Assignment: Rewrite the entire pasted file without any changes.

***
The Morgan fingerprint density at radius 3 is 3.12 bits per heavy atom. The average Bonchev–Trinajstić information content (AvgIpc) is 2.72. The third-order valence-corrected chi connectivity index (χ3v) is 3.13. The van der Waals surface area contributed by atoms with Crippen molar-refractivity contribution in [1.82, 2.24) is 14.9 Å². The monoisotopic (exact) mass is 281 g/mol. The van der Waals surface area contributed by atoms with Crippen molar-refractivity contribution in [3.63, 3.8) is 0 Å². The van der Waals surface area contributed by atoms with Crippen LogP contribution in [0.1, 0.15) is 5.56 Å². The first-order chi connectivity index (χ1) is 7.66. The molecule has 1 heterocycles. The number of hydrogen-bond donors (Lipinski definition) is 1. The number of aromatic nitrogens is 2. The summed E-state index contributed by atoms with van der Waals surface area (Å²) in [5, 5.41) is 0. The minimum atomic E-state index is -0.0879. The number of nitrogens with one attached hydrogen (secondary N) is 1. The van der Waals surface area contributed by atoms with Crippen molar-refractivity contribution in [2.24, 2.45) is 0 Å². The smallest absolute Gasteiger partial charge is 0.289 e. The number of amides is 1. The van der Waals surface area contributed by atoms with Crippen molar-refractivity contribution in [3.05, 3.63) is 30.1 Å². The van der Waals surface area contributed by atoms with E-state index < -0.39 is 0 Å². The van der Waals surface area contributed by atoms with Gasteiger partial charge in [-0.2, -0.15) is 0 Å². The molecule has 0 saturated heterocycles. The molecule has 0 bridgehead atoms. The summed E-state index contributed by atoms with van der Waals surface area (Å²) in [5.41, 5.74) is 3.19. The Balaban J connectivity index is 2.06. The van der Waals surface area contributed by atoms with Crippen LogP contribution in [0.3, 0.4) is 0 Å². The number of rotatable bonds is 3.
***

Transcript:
The Morgan fingerprint density at radius 3 is 3.12 bits per heavy atom. The average Bonchev–Trinajstić information content (AvgIpc) is 2.72. The third-order valence-corrected chi connectivity index (χ3v) is 3.13. The van der Waals surface area contributed by atoms with Crippen molar-refractivity contribution in [1.82, 2.24) is 14.9 Å². The monoisotopic (exact) mass is 281 g/mol. The van der Waals surface area contributed by atoms with Crippen molar-refractivity contribution in [3.63, 3.8) is 0 Å². The van der Waals surface area contributed by atoms with Crippen LogP contribution in [0.1, 0.15) is 5.56 Å². The first-order chi connectivity index (χ1) is 7.66. The molecule has 1 heterocycles. The number of hydrogen-bond donors (Lipinski definition) is 1. The number of aromatic nitrogens is 2. The summed E-state index contributed by atoms with van der Waals surface area (Å²) in [5, 5.41) is 0. The minimum atomic E-state index is -0.0879. The number of nitrogens with one attached hydrogen (secondary N) is 1. The van der Waals surface area contributed by atoms with Crippen molar-refractivity contribution in [2.24, 2.45) is 0 Å². The smallest absolute Gasteiger partial charge is 0.289 e. The number of amides is 1. The van der Waals surface area contributed by atoms with Crippen molar-refractivity contribution in [3.05, 3.63) is 30.1 Å². The van der Waals surface area contributed by atoms with E-state index < -0.39 is 0 Å². The van der Waals surface area contributed by atoms with Gasteiger partial charge in [-0.2, -0.15) is 0 Å². The molecule has 0 saturated heterocycles. The molecule has 0 bridgehead atoms. The summed E-state index contributed by atoms with van der Waals surface area (Å²) in [5.41, 5.74) is 3.19. The Balaban J connectivity index is 2.06. The van der Waals surface area contributed by atoms with Crippen LogP contribution in [0.3, 0.4) is 0 Å². The number of rotatable bonds is 3.